Zoe Dare Hall of the Telegraph luxury magazine has written about us:
Patrick Dougherty, founder of the design company Ivar, is on a mission: to create luxury homes for men. It’s now cool for men to cook and the male grooming business is booming, but when it comes to interior design, “who’s looking after the guys here?” he asks. “No one is looking properly at men and what they want from their home,” says Dougherty, who set up Ivar (his middle name) four years ago when he longed to do something more creative than his career in corporate law.
Half Moon Street
Ivar – “the home of modern man” – is a team of interior architects and designers, but they do more than that. They sell a lifestyle – one with a very firm sense of identity, “like being part of a club,” say Dougherty – down to the bespoke furniture, the watch winders, the rugs designed for a specific property and even their own range of beauty products.
“I’ve just spent nine months making the prototypes for our hand soaps,” says Dougherty. “Our body stuff is entirely made from natural ingredients – essences that guys like, which are all based around the theme of wood. Wood is in Ivar’s DNA.”
Most interior designers have plenty of male clients, of course. “One of our first commissions, soon after we started in 2003, was for a Formula One photographer in his Battersea home and we have been designing for male clients ever since, mainly based in London and the Middle East,” says Alix Lawson, founder of the architecture and design house Lawson Robb.
For Ivar, however, it’s all about men. “Interior design is an industry run largely by and for women. It feels like we’re riding a new wave,” Dougherty comments. “We see lots of couples where it’s the guy who cares about the design. Men are getting married later and later, they have deep pockets and they love design, but they don’t have much time and the choice can be overbearing. They come to us and say: ‘Do Ivar, please’.”
Ivar’s bread and butter is designing clients’ homes; current projects range from a Maltese villa to a 32nd-floor apartment at Centre Point in London, a bachelor pad for which Ivar’s furnishings include four-feet wide burr walnut bedside tables. Ivar also buys, renovates and sells a couple of properties a year, including Iverna Court, a two-bedroom apartment in a grand Kensington mansion block on sale for £2.35m that serves as a showcase for Ivar style.
There are lots of geometric lines – across mirrors, along the kitchen splashbacks and cupboards – and plenty of copper, walnut and mahogany. Hidden cupboards are another big part of the Ivar philosophy about what men want.
“Our style is functional; it has to work and that means lots of integrated storage. We’re also playful, so there are lots of concealed things, such as hidden doors, in our properties,” says Dougherty. There is also a “yacht-like quality” to what they do, he says, as seen in Iverna Court’s breakfast area whose seating is moulded to fit a pentagonally-shaped window space.
The flat is full of Ivar-designed objects, including a Pelham console table, with a thick glass top perched on “almost impossibly skinny” ebony Macassar legs. One of the best-sellers is also on display – a softly-lit watch box (priced at £1,025), whose lid comes adorned with a F1 race track of the buyer’s choice. “Men like the story behind it,” says Dougherty. “They like beautiful objects with feminine lines, like a 1960s Ferrari.”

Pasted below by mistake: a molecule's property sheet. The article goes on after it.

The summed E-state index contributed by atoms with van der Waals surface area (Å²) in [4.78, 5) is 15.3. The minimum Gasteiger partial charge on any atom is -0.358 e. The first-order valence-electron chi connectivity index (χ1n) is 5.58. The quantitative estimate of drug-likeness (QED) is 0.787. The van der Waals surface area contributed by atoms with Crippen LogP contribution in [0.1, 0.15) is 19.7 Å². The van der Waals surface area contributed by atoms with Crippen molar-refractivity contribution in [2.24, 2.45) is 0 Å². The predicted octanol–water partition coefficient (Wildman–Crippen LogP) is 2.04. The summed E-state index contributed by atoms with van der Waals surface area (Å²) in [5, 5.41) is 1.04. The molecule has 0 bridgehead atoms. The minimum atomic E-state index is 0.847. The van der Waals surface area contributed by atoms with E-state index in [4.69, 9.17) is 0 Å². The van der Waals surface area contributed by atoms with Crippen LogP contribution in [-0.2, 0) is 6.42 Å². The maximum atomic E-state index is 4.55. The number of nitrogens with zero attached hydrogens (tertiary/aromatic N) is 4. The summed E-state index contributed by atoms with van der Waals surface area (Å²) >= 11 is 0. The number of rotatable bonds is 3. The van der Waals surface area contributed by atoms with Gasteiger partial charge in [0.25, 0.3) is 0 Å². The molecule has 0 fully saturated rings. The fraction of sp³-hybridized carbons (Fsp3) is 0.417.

He steers well clear of the immediate associations with masculine design – “the warehouse look, battered Chesterfields and black walls,” says Dougherty. “Our style is understated and subtle. Think Savile Row.” Indeed, the Savile Row tailor Richard James recently did a photo shoot in an Ivar property, which Dougherty sees as the perfect fit.
So who is the Ivar man? “He’s urban, travels a lot, sensible, very successful and he loves good design,” says Dougherty, himself a fast-talking, boyishly young-looking 38-year-old who sleeps little, burns off nervous energy doing British Military Fitness and is soon to marry his lawyer girlfriend. He has never studied design, but it has always been a passion. “I like looking at beautiful cars, watches… I like good, authentic design, such as an Apple computer. I’m carrying that across to the home,” he says.
His clients range from “a 23-year-old tech bloke, who now wants us to do his Californian home,” to an 83-year-old gentleman who wants a fresh redesign of his Westminster home. “He could see the historical references in our style, combined with the contemporary,” says Dougherty.
He’s not the only one to feel interior design for men is an under-served market. Alix Lawson comments that “working with an interior designer has often been considered the preserve of the woman of the house, but in many international cultures now that balance has shifted. Men have a greater opportunity and interest in getting involved in design.”
The designer Maurizio Pellizzoni comments that he is seeing more and more single men enlist interior designers for their homes. “They are usually very organised and precise about what they want to achieve – and masculine design most definitely channels the homeowner’s inner Bond,” he says. “When we work for a man, we are often asked to include gadgetry and super-modern items, such as LED lights beneath a kitchen island to give the impression of floating. They always ask for the latest sound system or the largest TV and gadgets that can be controlled by iPad.”
Ivar also go one step further to give clients the sense of belonging to a gentlemen’s club. “We’ll make adjustments after you’ve moved in, such as tweaking the door hinges, we’ll dress the apartment, help you rent it out,” says Dougherty. “We care. And we are quite confident we are doing something different.”